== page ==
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@i-am-tom i-am-tom/Record.hs
Last active Jan 29, 2019

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A tutorial in record manipulation.
{-# LANGUAGE AllowAmbiguousTypes #-}
{-# LANGUAGE DataKinds #-}
{-# LANGUAGE DeriveGeneric #-}
{-# LANGUAGE FlexibleContexts #-}
{-# LANGUAGE FlexibleInstances #-}
{-# LANGUAGE FunctionalDependencies #-}
{-# LANGUAGE PolyKinds #-}
{-# LANGUAGE ScopedTypeVariables #-}
{-# LANGUAGE TypeApplications #-}
{-# LANGUAGE TypeFamilies #-}
{-# LANGUAGE TypeOperators #-}
{-# LANGUAGE UndecidableInstances #-}
module Data.Record where
import Data.Coerce (coerce)
import Data.GenericLens.Internal (GUpcast (..))
import Data.Kind (Type)
import Data.Symbol.Ascii (ToList)
import GHC.Generics
import GHC.TypeLits (AppendSymbol, Symbol)
-------------------------------------------------------------------------------
-- INTRODUCTION / DEMO
-- This cheeky little number solves a real-world work problem. Let's say we
-- have two extraordinarily-contrived types:
data Command
= Command
{ cTime :: Int
, cData :: String
}
deriving Generic
data Event
= Event
{ eTime :: Int
, eData :: String
, eIsNew :: Bool
}
deriving Generic
-- We want to write a function to get from convert our @Command@ into an
-- @Event@ before we decide whether to persist it. So, we write a function:
convert :: Command -> Event
convert command = Event (cTime command) (cData command) True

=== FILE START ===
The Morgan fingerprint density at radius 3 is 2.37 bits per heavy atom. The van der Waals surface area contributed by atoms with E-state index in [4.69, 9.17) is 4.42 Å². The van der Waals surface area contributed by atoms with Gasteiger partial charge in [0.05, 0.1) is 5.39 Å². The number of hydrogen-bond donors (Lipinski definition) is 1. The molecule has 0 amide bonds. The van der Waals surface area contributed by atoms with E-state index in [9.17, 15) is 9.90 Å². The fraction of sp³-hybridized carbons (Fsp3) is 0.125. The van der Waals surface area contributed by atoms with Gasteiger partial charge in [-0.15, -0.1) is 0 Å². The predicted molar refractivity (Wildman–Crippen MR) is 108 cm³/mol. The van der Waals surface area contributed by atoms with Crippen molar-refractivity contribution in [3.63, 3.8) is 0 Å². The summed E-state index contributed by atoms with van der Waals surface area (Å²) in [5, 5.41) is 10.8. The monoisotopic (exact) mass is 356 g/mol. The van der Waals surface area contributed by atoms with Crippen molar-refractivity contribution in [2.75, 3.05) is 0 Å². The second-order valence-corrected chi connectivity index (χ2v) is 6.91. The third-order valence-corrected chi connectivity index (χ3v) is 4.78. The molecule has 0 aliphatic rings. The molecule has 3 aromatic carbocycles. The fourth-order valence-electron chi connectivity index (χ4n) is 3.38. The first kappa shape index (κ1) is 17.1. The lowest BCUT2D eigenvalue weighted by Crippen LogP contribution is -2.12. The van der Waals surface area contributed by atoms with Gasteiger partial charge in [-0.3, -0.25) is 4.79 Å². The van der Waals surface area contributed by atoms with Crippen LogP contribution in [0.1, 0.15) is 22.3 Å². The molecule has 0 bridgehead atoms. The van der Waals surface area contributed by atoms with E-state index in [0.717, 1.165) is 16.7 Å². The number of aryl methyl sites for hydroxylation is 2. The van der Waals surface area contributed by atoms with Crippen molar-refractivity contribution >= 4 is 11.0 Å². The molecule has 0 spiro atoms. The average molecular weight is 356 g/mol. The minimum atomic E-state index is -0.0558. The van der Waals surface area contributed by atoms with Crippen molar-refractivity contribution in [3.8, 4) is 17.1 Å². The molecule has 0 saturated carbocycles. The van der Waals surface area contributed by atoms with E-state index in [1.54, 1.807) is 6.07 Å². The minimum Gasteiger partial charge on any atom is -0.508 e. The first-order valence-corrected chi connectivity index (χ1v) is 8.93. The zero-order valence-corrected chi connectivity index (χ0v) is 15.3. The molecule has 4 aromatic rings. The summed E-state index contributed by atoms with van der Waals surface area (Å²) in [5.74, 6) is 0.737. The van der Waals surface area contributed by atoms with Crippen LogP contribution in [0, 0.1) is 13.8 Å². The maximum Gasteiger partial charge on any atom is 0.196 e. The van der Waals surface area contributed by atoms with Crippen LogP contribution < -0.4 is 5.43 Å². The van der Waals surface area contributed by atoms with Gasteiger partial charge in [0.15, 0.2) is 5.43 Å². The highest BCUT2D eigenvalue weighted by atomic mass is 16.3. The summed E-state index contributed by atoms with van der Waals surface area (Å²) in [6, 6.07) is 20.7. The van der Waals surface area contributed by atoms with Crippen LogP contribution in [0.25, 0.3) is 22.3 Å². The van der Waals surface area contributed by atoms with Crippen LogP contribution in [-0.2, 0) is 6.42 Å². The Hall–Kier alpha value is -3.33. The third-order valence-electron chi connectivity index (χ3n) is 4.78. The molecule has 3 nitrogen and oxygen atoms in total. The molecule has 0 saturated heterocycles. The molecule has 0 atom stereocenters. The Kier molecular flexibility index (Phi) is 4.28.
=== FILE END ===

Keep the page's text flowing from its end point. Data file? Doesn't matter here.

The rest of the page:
-- Ok, fine. Kind of boilerplatey, though, right? This function will get less
-- and less manageable as the complexity of our types grow. However, the drill
-- is usually the same: we need to change the field prefixes, and probably add
-- some standard envelope of metadata. This module provides the machinery to
-- express this:
convert' :: Command -> Event
convert' = surgically (add @"eIsNew" True . reprefix @"c" @"e")
-- We've now concisely and declaratively expressed our intention! Thanks to
-- some generic wizardry, we safely jump from one to the other, without having
-- to write a single record accessor.
-------------------------------------------------------------------------------
-- NOTATION
-- When we're talking about a field name, we'll use the @Key@ synonym.
-- Otherwise, we'll use @Symbol@.
type Key = Symbol
-- When we're talking about a generic representation, we'll use @TT@ (hat-tip
-- to @iceland_jack). Of course, @Rep@ would be a better choice, but it's
-- unfortunately already in use.
type TT = Type -> Type
-------------------------------------------------------------------------------
-- RENAME A FIELD
-- Determine the new name of a field, given the requested replacement.
type family Rename' (from :: Key) (to :: Key) (key :: Key) :: Key where
Rename' from to from = to
Rename' _ _ item = item
-- This class is used via type application of the @from@ and @to@ keys.
class Rename (from :: Key) (to :: Key) (input :: TT) (output :: TT)
| from to input -> output where
rename :: input p -> output p
-- If we have a sum, we just apply the rename operation to both sides.
instance (Rename from to left left', Rename from to right right')
=> Rename from to (left :*: right) (left' :*: right') where
rename (left :*: right)
= rename @from @to left
:*: rename @from @to right
-- If we have a selector, we calculate the new name, and then coerce (S1 = M1,
-- and M1 is a newtype, thus any @S1 m x@ is coercible to any @S1 n y@.
instance after ~ Rename' from to before
=> Rename from to (S1 ('MetaSel ('Just before) i d c) x)
(S1 ('MetaSel ('Just after) i d c) x) where
rename = coerce
-------------------------------------------------------------------------------
-- REPREFIX A RECORD
-- Concatenate a list of strings.
type family FromList (xs :: [Symbol]) :: Key where
FromList '[ ] = ""
FromList (x ': xs) = AppendSymbol x (FromList xs)
-- Assuming @ys@ is a prefix of @xs@, calculate the remainder after "removing"